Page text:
Saliva helps remove unhealthy bacteria from the gums, and therefore without enough saliva, the mouth becomes dry, and can over time weaken teeth.  By salivating, your mouth helps you taste and digest what you eat and drink. Food particles get flushed from your teeth and acid is washed away as well, which helps prevent tooth decay (cavities).  Continual decay interferes with the production of saliva in the mouth, causing a chronic condition that becomes a cycle: decay reduces saliva, the lack of which allows bacteria to remain in the mouth, exacerbating decay.

      So why do medications cause dry mouth? 
      There does not seem to be a clear understanding of why this happens, especially as each drug would have a different metabolic pathway leading to differing hypotheses.  Possibly we can get an idea if we look at the cannabis ‘cotton mouth’ sensation. THC, the active ingredient in marijuana, binds to receptors in the salivary glands causing them to be less active. The Thera Wise Adult toothbrush is the first toothbrush that can offer assistance to help improve dry mouth symptoms due to medical treatments and medications due to a compromised oral microbiome. By selectively being able to reduce the number of ‘bad’ bacteria in the mouth (like Staphylococcus aureus, Escherichia coli (E-coli), Pseudomonas aeruginosa) through it’s naturally antibacterial properties, the Thera Wise Adult brush can be an effective tool in assisting those struggling with the negative effects of reduced saliva in the mouth. Our Adult customers of all ages love the feeling this brush leaves in the mouth and its ability to reduce bacteria that cause bad breath.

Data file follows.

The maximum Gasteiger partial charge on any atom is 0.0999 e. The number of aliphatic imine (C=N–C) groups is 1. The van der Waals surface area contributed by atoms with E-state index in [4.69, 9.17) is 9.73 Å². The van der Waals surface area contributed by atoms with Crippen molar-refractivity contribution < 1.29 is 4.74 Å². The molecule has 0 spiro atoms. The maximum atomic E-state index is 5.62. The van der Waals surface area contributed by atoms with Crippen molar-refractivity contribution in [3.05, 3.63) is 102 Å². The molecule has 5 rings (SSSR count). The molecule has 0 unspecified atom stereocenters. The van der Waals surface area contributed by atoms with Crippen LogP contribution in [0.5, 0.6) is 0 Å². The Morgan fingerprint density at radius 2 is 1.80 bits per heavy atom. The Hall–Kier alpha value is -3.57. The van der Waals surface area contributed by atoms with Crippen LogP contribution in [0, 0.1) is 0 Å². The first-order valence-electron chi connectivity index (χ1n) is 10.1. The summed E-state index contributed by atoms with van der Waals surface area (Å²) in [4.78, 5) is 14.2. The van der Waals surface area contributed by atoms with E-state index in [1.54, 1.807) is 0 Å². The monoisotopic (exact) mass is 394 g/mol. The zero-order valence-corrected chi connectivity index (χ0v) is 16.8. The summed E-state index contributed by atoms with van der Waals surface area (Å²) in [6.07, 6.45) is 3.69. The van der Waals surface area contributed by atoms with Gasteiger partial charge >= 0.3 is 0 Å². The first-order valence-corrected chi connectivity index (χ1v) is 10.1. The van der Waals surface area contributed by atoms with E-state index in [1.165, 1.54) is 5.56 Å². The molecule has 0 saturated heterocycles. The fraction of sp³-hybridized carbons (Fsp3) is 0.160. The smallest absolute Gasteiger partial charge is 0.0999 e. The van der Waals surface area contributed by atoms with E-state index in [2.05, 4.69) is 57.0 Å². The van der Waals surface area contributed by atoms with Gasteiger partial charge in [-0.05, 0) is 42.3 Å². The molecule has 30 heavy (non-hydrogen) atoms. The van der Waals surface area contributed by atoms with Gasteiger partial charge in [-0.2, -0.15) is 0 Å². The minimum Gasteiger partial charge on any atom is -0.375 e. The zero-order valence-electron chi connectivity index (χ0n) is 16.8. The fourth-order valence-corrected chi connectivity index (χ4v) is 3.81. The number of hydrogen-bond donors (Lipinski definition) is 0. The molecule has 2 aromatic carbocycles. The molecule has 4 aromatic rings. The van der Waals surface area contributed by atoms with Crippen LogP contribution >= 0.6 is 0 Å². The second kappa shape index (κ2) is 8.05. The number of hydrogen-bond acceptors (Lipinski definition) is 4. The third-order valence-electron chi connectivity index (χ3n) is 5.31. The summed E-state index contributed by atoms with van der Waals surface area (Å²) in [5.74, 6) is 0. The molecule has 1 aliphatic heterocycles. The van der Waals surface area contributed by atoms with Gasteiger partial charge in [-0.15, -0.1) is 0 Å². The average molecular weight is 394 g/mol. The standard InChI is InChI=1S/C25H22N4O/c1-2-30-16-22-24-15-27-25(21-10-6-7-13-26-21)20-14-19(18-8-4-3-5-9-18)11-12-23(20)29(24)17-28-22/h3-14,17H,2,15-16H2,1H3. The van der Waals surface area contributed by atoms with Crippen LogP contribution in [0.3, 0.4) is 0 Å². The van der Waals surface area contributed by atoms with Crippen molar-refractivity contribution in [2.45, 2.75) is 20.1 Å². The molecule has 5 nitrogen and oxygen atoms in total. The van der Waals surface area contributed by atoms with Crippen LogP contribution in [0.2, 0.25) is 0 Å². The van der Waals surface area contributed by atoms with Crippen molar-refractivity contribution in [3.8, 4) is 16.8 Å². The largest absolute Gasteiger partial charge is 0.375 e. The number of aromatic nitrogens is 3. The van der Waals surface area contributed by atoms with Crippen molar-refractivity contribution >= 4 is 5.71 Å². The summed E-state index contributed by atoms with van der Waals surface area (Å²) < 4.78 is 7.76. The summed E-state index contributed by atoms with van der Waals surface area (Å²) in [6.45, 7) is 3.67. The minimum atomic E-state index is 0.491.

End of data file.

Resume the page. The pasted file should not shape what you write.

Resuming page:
Thera Wise Adult Antibacterial Toothbrush
      Due to Thera Wise Adult Toothbrush not needing toothpaste for efficacy, this brush can also be very helpful for adults with cognitive impairments where brushing with toothpaste and properly rinsing may be challenging. Within this group, toothpaste texture and ability to rinse toothpaste from the mouth is often problematic.